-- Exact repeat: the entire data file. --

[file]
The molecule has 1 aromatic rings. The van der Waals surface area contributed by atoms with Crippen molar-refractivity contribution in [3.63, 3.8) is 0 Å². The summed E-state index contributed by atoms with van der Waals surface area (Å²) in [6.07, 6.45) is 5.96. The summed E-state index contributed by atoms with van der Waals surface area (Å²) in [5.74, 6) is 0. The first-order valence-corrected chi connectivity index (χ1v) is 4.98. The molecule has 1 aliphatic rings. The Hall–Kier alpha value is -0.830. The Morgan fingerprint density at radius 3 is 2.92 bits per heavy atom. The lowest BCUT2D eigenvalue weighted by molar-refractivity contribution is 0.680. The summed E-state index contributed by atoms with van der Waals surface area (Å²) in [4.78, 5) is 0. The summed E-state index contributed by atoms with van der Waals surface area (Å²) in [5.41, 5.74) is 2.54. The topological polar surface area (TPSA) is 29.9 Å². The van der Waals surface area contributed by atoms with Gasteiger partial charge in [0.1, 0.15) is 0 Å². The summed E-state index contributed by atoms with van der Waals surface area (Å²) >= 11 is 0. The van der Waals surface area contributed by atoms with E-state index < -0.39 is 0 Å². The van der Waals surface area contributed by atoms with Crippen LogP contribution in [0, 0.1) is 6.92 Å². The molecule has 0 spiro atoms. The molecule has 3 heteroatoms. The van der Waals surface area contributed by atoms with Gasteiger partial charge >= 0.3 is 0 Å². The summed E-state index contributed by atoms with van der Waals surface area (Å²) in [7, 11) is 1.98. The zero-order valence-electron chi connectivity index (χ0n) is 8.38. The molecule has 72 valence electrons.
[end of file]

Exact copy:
The molecule has 1 aromatic rings. The van der Waals surface area contributed by atoms with Crippen molar-refractivity contribution in [3.63, 3.8) is 0 Å². The summed E-state index contributed by atoms with van der Waals surface area (Å²) in [6.07, 6.45) is 5.96. The summed E-state index contributed by atoms with van der Waals surface area (Å²) in [5.74, 6) is 0. The first-order valence-corrected chi connectivity index (χ1v) is 4.98. The molecule has 1 aliphatic rings. The Hall–Kier alpha value is -0.830. The Morgan fingerprint density at radius 3 is 2.92 bits per heavy atom. The lowest BCUT2D eigenvalue weighted by molar-refractivity contribution is 0.680. The summed E-state index contributed by atoms with van der Waals surface area (Å²) in [4.78, 5) is 0. The summed E-state index contributed by atoms with van der Waals surface area (Å²) in [5.41, 5.74) is 2.54. The topological polar surface area (TPSA) is 29.9 Å². The van der Waals surface area contributed by atoms with Gasteiger partial charge in [0.1, 0.15) is 0 Å². The summed E-state index contributed by atoms with van der Waals surface area (Å²) >= 11 is 0. The van der Waals surface area contributed by atoms with E-state index < -0.39 is 0 Å². The van der Waals surface area contributed by atoms with Crippen LogP contribution in [0, 0.1) is 6.92 Å². The molecule has 0 spiro atoms. The molecule has 3 heteroatoms. The van der Waals surface area contributed by atoms with Gasteiger partial charge >= 0.3 is 0 Å². The summed E-state index contributed by atoms with van der Waals surface area (Å²) in [7, 11) is 1.98. The zero-order valence-electron chi connectivity index (χ0n) is 8.38. The molecule has 72 valence electrons.